Hepburn was born to play imperious Main Line socialite Tracy Lord in 1940's The Philadelphia Story (*****). On the eve of her second marriage, Tracy is surrounded by three men who lay claim to her. With whom she ends up is no surprise, but the journey there contains all the biting wit and human insight that one could hope for in what is essentially a drawing room comedy. As Tracy's ex-husband, the pretentiously named C.K. Dexter Haven, Grant plays the most grounded character in the story, a romantic in cynic's clothing, watching others get caught in the fear of commitment and a gauzy haze of indecision. As the third point, a young and refreshingly cynical James Stewart portrays Macauley "Mike" Connor, a tabloid reporter covering Tracy's nuptials. Connor turns out to be a talented author, which Tracy finds immediately attractive. What is so refreshing about this triangle is that it never reduces itself to some heroic duel to win the damsel. In fact, both men have understandable reservations about Tracy's high-and-mighty stance and her inability to tolerate others' weaknesses. Further complications ensue with Mike's unspoken relationship with Liz Imbrie, his smart-mouthed photographer sidekick who of course, pines for him. As you can imagine, it all ties up beautifully, and all these complications come through with a great deal of humanity thanks to the wonderful, sometimes surprisingly edgy dialogue in Philip Barry's original play and Donald Ogden Stewart's screen adaptation. It is fair to say that the rest of the cast is fine but overshadowed by the three superb and fully embodied leads. A major portion of the credit for this first-class production needs to go to estimable filmmaker George Cukor, who is completely in his element here guiding his players to their peak. There is an informative albeit rather enthusiastic commentary by film historian and critic Jeannine Basinger.

Having already established the headstrong aspect of her screen persona, Hepburn added a worldly intellect and beguiling sexual ardor in her portrayal of multilingual political journalist Tess Harding in 1942's Woman of the Year (****) directed by George Stevens. In her first teaming with lifelong off-screen partner Spencer Tracy, she sets off palpable sparks with the normally taciturn actor, who plays sportswriter Sam Craig working at the same newspaper. Written by Ring Lardner Jr. and Michael Kanin, the plot is about the characters' whirlwind courtship from an immediate sexual attraction to an impulsive marriage, all the while struggling with each other's priorities. Needless to say, given that it's a product of its era, it becomes a matter of time before Tess bends to Sam's will but not until some intriguing observations are made about sex roles in a basically fractious relationship. However, rather than the comic fireworks generated by their later collaborations, this film treads in unexpectedly sentimental melodrama, especially in the episodes where Tess has to let go of a Greek orphan she wants to adopt and in the climactic scene when she tearfully recognizes her wifely responsibilities as her aunt Ellen marries her father. Still, the pair's familiar bantering occurs when Sam explains the rules of baseball to Tess and in the final feminist reversal as she fails miserably in her attempt at domesticity. Intriguingly, for a Tracy-Hepburn vehicle, it feels much more like her movie than his, and consequently their rapport is not quite up to their normal standard here.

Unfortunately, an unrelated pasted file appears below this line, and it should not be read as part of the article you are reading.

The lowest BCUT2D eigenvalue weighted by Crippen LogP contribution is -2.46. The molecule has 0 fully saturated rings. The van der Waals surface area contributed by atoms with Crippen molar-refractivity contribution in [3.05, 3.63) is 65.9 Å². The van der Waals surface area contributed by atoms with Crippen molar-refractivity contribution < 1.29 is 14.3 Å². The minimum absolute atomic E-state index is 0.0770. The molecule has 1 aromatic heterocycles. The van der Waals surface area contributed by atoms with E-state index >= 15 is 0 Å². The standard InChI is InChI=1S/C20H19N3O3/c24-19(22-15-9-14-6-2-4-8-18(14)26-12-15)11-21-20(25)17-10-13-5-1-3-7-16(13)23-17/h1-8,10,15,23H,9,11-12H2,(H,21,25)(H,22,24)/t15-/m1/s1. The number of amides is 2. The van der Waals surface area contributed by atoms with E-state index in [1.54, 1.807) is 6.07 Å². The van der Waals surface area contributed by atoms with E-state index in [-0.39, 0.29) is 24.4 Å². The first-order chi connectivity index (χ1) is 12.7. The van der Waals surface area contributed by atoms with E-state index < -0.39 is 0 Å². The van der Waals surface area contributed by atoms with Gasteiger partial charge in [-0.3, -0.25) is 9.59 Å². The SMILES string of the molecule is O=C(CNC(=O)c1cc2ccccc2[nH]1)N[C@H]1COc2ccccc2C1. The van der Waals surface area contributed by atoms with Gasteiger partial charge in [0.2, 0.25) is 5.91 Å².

Seven years into their screen partnership, Tracy and Hepburn made what is arguably their best effort together, 1949's Adam's Rib (*****), the sixth of nine movies they made together. The zingy repartee and old-shoe comfort in their relationship are in full bloom here as directed by Cukor. Written by the legendary husband and wife writing team of Garson Kanin and Ruth Gordon, the plot focuses on a headline-grabbing court case involving Doris Attinger, a dim-witted wife who shoots her philandering husband Warren just as he is caught with his blowsy mistress Beryl Caighn. Representing the wounded husband is Assistant DA Adam Bonner who is looking for a quick conviction of the wife. However, his proto-feminist attorney wife Amanda sees the alleged crime as an act of justifiable defiance and decides to defend the wife. This potentially tense set-up leads to a trial where Amanda sets out to prove that a double standard exists for women and that Doris was merely defending her family and home. Adam, however, believes that the law is the law no matter the gender of those involved and that a murder was indeed attempted. Consequently, the story is not so much about Adam's inherent sexism as it is about Amanda's single-minded determination to prove her point even as the case degrades into a media sideshow. Hepburn plays such a convincing litigator that her case actually sounds persuasive at times, and Tracy brings his unique combination of sympathy and combustible bluster to a man who respects his wife deeply but becomes increasingly disillusioned with her unlawful stance. As Doris, Judy Holliday delivers in her first significant screen role, bringing a deeper pathos to the scorned wife than you would expect. Tom Ewell plays Warren for the smarmy, sexist cheater that he is, while Jean Hagen expertly plays Beryl as a media-hungry floozy. As the Bonners' next door neighbor Kip, David Wayne acts rather fey for someone who supposedly wants to run away with Amanda, but I suppose the approach was intentional to ensure nothing would really threaten the Bonner marriage except the case. However dated some of the sexual politics feel, the film is still one of the most smartly played of romantic comedies."